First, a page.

April 9, 2001

Ithaca May Lose County Seat as Population Dips

Print More

Because of a dip in population, Ithaca may lose one of its seats on the Tompkins County Board of Representatives. The possible redistricting could also affect the Common Council, Ithaca’s city council.

According to the U.S. Census Bureau, the city’s population decreased by 0.8 percent, leaving the city with 29,287 residents.

In order for all 15 districts of the County Board to be equally represented, the city may be down-sized into four or eight wards. With its present population, Ithaca is entitled to 4.5 seats on the County Board to be elected in the fall.

Ithaca presently has five wards. These wards are used for both the County Board and Common Council elections One representative from each ward legislates on the County Board. Ten representatives sit on the Common Council, two from each ward.

The option of Ithaca keeping all five of its current seats on the County Board is still open.

“We may have to redo wards to make everything parallel,” County Board chairwoman Barbara Mink ’85 (D-City of Ithaca) said.

“Our charter says that we should respect municipal lines,” the county’s Charter Review Committee chairman said. “One of the wards may have to share with the town [of Ithaca] or Cayuga Heights.”

If the wards are redrawn the constituencies of the Common Council will be altered as a result.

“I really doubt that there will be any significant changes,” said Alderwoman Patricia Cartwright Vaughan (D-3rd Ward) ’61, Ithaca’s liaison to the Charter Review Committee.

“We are required to be within five percent of the ‘one person, one vote’ idea,” she said.

Officials are trying to finish any redistricting as soon as possible. All of the County Board seats are up for re-election this year. Candidates will also have the opportunity to run for five of the ten Common Council seats this fall. Candidates for the County Board and Common Council have to make petitions in June for nominations.

For the reapportionment changes to be accepted, voters have to vote in a referendum for the districts to become valid. There must be a 60-day notice before a referendum is held. That deadline was missed for a referendum before June.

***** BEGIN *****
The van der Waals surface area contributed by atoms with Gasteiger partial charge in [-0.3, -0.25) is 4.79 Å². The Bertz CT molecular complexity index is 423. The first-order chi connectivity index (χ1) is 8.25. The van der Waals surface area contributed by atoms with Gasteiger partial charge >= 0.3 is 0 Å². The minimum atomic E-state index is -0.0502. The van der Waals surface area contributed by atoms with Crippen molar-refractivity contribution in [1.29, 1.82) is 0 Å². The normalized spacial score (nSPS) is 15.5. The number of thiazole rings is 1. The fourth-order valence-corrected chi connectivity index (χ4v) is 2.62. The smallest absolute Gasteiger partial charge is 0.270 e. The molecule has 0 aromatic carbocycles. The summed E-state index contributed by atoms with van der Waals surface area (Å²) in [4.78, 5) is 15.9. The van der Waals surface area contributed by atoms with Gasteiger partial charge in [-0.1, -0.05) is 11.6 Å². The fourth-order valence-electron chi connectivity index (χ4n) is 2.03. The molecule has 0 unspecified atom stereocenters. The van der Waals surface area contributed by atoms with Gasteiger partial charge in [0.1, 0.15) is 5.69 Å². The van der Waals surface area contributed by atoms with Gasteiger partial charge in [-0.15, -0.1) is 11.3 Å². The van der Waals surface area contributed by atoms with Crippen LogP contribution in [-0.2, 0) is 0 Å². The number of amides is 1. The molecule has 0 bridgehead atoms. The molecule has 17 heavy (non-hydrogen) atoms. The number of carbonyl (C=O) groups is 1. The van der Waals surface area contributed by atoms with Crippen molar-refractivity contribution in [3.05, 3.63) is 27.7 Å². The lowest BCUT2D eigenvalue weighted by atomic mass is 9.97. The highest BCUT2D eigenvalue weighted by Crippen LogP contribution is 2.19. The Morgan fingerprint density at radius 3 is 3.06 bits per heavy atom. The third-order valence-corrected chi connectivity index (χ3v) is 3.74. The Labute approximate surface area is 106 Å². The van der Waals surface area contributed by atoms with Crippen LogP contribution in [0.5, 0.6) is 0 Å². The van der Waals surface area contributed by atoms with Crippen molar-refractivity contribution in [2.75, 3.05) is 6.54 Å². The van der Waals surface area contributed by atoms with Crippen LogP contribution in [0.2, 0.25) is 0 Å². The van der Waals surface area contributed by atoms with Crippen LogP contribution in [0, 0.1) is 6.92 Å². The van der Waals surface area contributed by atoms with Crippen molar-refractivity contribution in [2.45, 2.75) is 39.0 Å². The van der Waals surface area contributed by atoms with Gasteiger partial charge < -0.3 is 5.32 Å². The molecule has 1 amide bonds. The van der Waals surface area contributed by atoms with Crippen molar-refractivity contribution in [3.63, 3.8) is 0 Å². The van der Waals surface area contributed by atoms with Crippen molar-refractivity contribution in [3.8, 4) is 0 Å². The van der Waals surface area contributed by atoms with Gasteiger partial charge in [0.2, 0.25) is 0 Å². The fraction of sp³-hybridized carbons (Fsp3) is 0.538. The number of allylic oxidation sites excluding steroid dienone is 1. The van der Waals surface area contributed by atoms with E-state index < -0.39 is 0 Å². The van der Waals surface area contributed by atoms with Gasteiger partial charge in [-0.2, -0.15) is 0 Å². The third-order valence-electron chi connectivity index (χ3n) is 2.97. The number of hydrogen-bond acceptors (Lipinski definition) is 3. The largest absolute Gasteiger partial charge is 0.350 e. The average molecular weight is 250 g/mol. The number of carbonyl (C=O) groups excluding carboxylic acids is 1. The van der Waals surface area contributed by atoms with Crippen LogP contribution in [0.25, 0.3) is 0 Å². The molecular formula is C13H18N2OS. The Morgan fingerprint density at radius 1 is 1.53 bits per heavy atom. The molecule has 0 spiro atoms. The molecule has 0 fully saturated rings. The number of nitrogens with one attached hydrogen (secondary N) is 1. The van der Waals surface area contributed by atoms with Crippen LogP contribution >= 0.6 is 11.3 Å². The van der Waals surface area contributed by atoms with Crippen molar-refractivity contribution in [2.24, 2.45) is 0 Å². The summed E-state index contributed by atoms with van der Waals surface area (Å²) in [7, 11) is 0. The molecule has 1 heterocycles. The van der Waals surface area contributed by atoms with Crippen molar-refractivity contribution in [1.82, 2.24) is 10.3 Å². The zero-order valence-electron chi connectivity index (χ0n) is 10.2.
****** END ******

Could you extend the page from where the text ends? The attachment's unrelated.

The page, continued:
The new changes will most likely be voted on in September, ideally the same day as the primary.

“We at the county level will help them [Ithaca officials] or let them make their own plan. We are on a strict time limit,” Mink said.

Officials would like to have a preliminary reapportionment set before June though, so that the candidates would know their prospective districts.

“I hope to keep all five wards. Having four wards would be difficult; with eight wards, the representation would be so small. We had eight wards before, but it wasn’t successful,” Vaughan said.

“We want to keep the same lines within the city for both elections,” he added.

Several concepts have been considered to offset the possible problems with the fall elections. Terms for the County Board and Common Council lawmakers may be reduced to two years instead of four. Ithaca residents would have to vote in a referendum for this to happen.

“We hope not [to change the terms], but there is always the possibility,” Vaughan said.

Another idea is using a weighted vote system for the County Board elections if the possible reapportionment is not finished in time.

“Adopting a weighted system is when one vote may be stronger since he or she will represent more or less people,” Lane said.

“This happened in 1980, and there were a lot of lawsuits. We want to avoid that,” he added.

If Ithaca loses one representative, Lane said, the city should still be able to lobby effectively.

“Frankly, there seems to be a commonality, in Cayuga Heights and other

towns. Even if they had a representative out of city boundaries, I don’t think that they would lose clout,” he said.

Archived article by Kelly Samuels